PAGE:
AAFC intends to focus on collaboration
Despite lack of support from smaller state federations, AAFC will focus on collaboration as a way to get things done28 November 2018 | Matthew Galea
Hamilton Olympic chairman Christo Patsan was hardly shocked when his state association, Northern New South Wales Football voted against the ascension of the Australian Association of Football Clubs (AAFC) to the FFA Congress.
The AAFC was eventually voted onto the Congress, though without the support of NNSW Football, Capital Football (ACT) and Football Queensland.
Patsan, who serves as AAFC secretary/treasurer over and above his Hamilton Olympic commitments, said his state association's vote was consistent with the views it had expressed about the AAFC since its inception.
“It was a continuation of disappointment, but no surprise,” he said.
“We haven't had any feedback on why they voted like that, but all that was ever really said quite early on was the opinion that the AAFC has no status in the governance of football in Australia.
“Unfortunately with Northern NSW and now just a small handful of others, that line has continued, which is a real disappointment.”
Patsan said that while the vote was no surprise, it was the continued lack of transparency which really frustrated football's stakeholders and was a continuation of trends seen at the previous FFA Extraordinary General Meeting where certain associations, including NNSW Football, voted against adopting the FIFA-appointed Congress Review Working Group's recommendations.
Football Today has previously approached Northern New South Wales, and indeed all voting members at the recent FFA AGM, to comment on the AGM and how they voted on a range of issues.
“All the other member federations and A-League clubs, which represents something like 87 or 88 per cent of football players in Australia, all voted for these reforms, but this small handful of states voted against it,” Patsan said.
“They couldn't accept the referee's decision. It was Northern New South Wales and the Northern Territory which voted against it.
“Even in the AAFC, we didn't totally agree with everything the CRWG came up with and there other things we would have liked in there, but after a process like that, where everyone got to have their say in a very structured thorough process, you think 'okay, that's what the referee has come up with, let's go with it.'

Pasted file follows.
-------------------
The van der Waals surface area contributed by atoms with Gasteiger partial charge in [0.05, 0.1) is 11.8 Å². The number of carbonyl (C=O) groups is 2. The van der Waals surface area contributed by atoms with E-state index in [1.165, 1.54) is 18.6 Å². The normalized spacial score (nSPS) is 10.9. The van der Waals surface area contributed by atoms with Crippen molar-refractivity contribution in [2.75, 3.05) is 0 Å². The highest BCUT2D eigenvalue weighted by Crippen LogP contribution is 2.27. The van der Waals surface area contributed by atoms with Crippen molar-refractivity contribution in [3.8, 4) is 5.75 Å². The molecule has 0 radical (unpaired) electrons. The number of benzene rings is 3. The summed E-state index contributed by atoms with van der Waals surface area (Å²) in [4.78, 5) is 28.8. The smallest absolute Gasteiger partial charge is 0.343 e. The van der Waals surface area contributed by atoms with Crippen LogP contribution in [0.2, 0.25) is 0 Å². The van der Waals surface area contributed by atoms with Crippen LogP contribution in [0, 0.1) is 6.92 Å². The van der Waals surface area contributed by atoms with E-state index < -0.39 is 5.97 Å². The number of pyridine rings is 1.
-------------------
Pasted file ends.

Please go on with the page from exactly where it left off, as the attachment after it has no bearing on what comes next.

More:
“Once they voted against it there, there was no surprise they would vote against the AAFC becoming a congress member.”
Patsan said that the AAFC hoped its new-found status as an FFA congress member would lead to a more cohesive and collaborative relationship with all member federations.
“Rabieh [Krayem, AAFC chairman] has already reached out to Northern NSW and the other associations and we would hope that something positive can come out of that because we are already seeing some real benefits from solid collaboration with the associations who do have a good relationship with us,” he said.
“We've worked with the FFA to the point of having them review the NCIP and we will soon be having a national review of the NPL at our instigation, as well as the work we're doing on establishing a national second division.
“We're a young organisation but I think everyone is seeing that we can have a positive impact on the game if everyone is willing to collaborate.”
Patsan said he felt privileged to be a part of the AAFC given its achievements since forming.
“I was thrilled when we were accepted into the Congress and I'm humbled to be a part of the group,” he said.
“Given what clubs have been asked to do around the country – in terms of the requirements placed upon them by the national bodies to be a part of the FFA – without any voice, it's been really pleasing that the vast majority of people involved in the governance of football in Australia, and even the world with FIFA and the AFC, have been able to see that these clubs deserve a voice at the national level.”
ffa congress, aafc, football governance, hamilton olympic fc